Radiation - chest - discharge; Cancer - chest radiation; Lymphoma - chest radiation ... When you have radiation treatment for cancer, your body goes through changes. About 2 weeks after your first treatment: It may be hard ...

  10. Risk Factors: Radiation

    Science.gov (United States)

    Radiation of certain wavelengths, called ionizing radiation, has enough energy to damage DNA and cause cancer. Ionizing radiation includes radon, x-rays, gamma rays, and other forms of high-energy radiation.

  11. Radiation Engineering for Designers

    Science.gov (United States)

    Pellish, Jonathan A.

    2015-01-01

    This tutorial provides an overview of the natural space radiation environment, an introduction to radiation effect types, an overview of EEE parts selection, scrubbing, and radiation mitigation, and an introduction to radiation testing.

  12. Radio-Adaptive Responses of Mouse Myocardiocytes

    Science.gov (United States)

    Seawright, John W.; Westby, Christian M.

    2011-01-01

    One of the most significant occupational hazards to an astronaut is the frequent exposure to radiation. Commonly associated with increased risk for cancer related morbidity and mortality, radiation is also known to increase the risk for cardiovascular related disorders including: pericarditis, hypertension, and heart failure. It is believed that these radiation-induced disorders are a result of abnormal tissue remodeling. It is unknown whether radiation exposure promotes remodeling through fibrotic changes alone or in combination with programmed cell death. Furthermore, it is not known whether it is possible to mitigate the hazardous effects of radiation exposure. As such, we assessed the expression and mechanisms of radiation-induced tissue remodeling and potential radio-adaptive responses of p53-mediated apoptosis and fibrosis pathways along with markers for oxidative stress and inflammation in mice myocardium. 7 week old, male, C57Bl/6 mice were exposed to 6Gy (H) or 5cGy followed 24hr later with 6Gy (LH) Cs-137 gamma radiation. Mice were sacrificed and their hearts extirpated 4, 24, or 72hr after final irradiation. Real Time - Polymerase Chain Reaction was used to evaluate target genes. Pro-apoptotic genes Bad and Bax, pro-cell survival genes Bcl2 and Bcl2l2, fibrosis gene Vegfa, and oxidative stress genes Sod2 and GPx4 showed a reduced fold regulation change (Bad,-6.18; Bax,-6.94; Bcl2,-5.09; Bcl2l2,-4.03; Vegfa, -11.84; Sod2,-5.97; GPx4*,-28.72; * = Bonferroni adjusted p-value . 0.003) 4hr after H, but not after 4hr LH when compared to control. Other p53-mediated apoptosis genes Casp3, Casp9, Trp53, and Myc exhibited down-regulation but did not achieve a notable level of significance 4hr after H. 24hr after H, genetic down-regulation was no longer present compared to 24hr control. These data suggest a general reduction in genetic expression 4hrs after a high dose of gamma radiation. However, pre-exposure to 5cGy gamma radiation appears to facilitate a radio-adaptive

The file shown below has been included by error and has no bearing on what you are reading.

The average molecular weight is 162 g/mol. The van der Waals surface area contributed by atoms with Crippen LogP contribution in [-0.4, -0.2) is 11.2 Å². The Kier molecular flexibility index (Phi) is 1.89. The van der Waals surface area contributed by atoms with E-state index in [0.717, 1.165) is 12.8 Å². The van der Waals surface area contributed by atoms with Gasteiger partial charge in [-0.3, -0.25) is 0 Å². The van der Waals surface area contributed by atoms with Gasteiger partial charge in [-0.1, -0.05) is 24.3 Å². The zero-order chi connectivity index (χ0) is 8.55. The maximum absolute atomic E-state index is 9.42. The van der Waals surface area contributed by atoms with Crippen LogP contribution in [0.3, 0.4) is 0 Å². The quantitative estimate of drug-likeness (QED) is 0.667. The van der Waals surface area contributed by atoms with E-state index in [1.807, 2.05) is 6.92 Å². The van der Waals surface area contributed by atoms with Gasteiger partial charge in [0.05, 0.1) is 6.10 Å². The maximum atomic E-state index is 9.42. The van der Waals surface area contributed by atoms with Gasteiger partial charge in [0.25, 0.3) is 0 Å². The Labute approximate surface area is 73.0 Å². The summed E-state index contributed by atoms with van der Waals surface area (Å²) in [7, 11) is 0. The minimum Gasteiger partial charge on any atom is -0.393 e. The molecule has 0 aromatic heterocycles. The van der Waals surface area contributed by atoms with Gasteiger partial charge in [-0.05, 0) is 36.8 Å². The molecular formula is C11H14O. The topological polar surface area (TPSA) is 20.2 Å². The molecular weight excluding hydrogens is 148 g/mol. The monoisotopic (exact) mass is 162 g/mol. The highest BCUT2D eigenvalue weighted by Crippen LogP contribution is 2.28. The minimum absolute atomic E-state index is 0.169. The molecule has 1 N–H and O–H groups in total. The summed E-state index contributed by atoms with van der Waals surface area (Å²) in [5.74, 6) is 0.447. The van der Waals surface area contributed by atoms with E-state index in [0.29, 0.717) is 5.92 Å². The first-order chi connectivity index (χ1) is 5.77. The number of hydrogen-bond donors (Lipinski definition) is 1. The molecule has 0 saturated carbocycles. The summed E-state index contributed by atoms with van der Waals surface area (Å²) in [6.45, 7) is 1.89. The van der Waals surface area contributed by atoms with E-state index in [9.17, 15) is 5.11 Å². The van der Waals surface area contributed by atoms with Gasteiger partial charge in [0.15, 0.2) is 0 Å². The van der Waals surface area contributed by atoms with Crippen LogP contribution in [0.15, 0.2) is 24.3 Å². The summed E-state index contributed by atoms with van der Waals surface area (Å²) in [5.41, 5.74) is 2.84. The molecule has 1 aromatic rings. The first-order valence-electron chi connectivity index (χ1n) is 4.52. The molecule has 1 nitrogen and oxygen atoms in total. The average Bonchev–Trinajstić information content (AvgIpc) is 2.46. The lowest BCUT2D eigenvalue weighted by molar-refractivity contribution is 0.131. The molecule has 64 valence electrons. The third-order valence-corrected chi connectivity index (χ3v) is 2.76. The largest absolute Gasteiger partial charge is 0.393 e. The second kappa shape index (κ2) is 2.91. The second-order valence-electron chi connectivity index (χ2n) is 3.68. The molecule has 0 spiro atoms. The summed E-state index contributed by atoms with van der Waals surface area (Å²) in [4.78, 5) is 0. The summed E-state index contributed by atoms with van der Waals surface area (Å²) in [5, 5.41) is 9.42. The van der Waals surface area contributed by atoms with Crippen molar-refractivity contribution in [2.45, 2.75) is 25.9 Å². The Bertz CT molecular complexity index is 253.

13. Determination of the adaptive response induced In vivo by gamma radiation and its relation with the sensibility to the damage induction in the DNA and with the repairing capacity; Determinacion de la respuesta adaptativa inducida In vivo por radiacion gamma y su relacion con la sensibilidad a la induccion de dano en el ADN y con la capacidad de reparacion

    Energy Technology Data Exchange (ETDEWEB)

    Mendiola C, M.T

    2002-07-01